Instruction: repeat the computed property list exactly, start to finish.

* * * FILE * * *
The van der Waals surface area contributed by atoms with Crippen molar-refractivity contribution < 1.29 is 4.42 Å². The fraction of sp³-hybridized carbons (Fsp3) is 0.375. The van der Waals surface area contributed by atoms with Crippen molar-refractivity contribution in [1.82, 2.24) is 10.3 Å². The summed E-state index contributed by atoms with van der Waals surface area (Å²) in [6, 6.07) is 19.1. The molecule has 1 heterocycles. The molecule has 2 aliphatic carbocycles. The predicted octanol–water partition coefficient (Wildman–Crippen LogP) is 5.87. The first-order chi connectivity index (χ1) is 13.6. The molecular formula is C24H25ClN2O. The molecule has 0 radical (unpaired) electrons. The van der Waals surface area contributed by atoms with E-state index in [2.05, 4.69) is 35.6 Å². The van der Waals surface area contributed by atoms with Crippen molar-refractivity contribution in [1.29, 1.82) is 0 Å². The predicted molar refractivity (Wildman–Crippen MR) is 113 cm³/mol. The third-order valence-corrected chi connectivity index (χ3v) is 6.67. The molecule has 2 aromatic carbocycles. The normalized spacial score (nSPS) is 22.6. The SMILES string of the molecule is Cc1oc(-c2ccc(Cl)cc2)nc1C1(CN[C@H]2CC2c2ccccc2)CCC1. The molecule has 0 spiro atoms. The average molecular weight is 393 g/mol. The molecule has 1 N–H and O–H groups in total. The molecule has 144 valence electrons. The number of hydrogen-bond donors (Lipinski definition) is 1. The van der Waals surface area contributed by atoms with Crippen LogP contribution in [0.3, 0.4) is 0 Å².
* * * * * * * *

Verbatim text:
The van der Waals surface area contributed by atoms with Crippen molar-refractivity contribution < 1.29 is 4.42 Å². The fraction of sp³-hybridized carbons (Fsp3) is 0.375. The van der Waals surface area contributed by atoms with Crippen molar-refractivity contribution in [1.82, 2.24) is 10.3 Å². The summed E-state index contributed by atoms with van der Waals surface area (Å²) in [6, 6.07) is 19.1. The molecule has 1 heterocycles. The molecule has 2 aliphatic carbocycles. The predicted octanol–water partition coefficient (Wildman–Crippen LogP) is 5.87. The first-order chi connectivity index (χ1) is 13.6. The molecular formula is C24H25ClN2O. The molecule has 0 radical (unpaired) electrons. The van der Waals surface area contributed by atoms with E-state index in [2.05, 4.69) is 35.6 Å². The van der Waals surface area contributed by atoms with Crippen molar-refractivity contribution in [1.29, 1.82) is 0 Å². The predicted molar refractivity (Wildman–Crippen MR) is 113 cm³/mol. The third-order valence-corrected chi connectivity index (χ3v) is 6.67. The molecule has 2 aromatic carbocycles. The normalized spacial score (nSPS) is 22.6. The SMILES string of the molecule is Cc1oc(-c2ccc(Cl)cc2)nc1C1(CN[C@H]2CC2c2ccccc2)CCC1. The molecule has 0 spiro atoms. The average molecular weight is 393 g/mol. The molecule has 1 N–H and O–H groups in total. The molecule has 144 valence electrons. The number of hydrogen-bond donors (Lipinski definition) is 1. The van der Waals surface area contributed by atoms with Crippen LogP contribution in [0.3, 0.4) is 0 Å².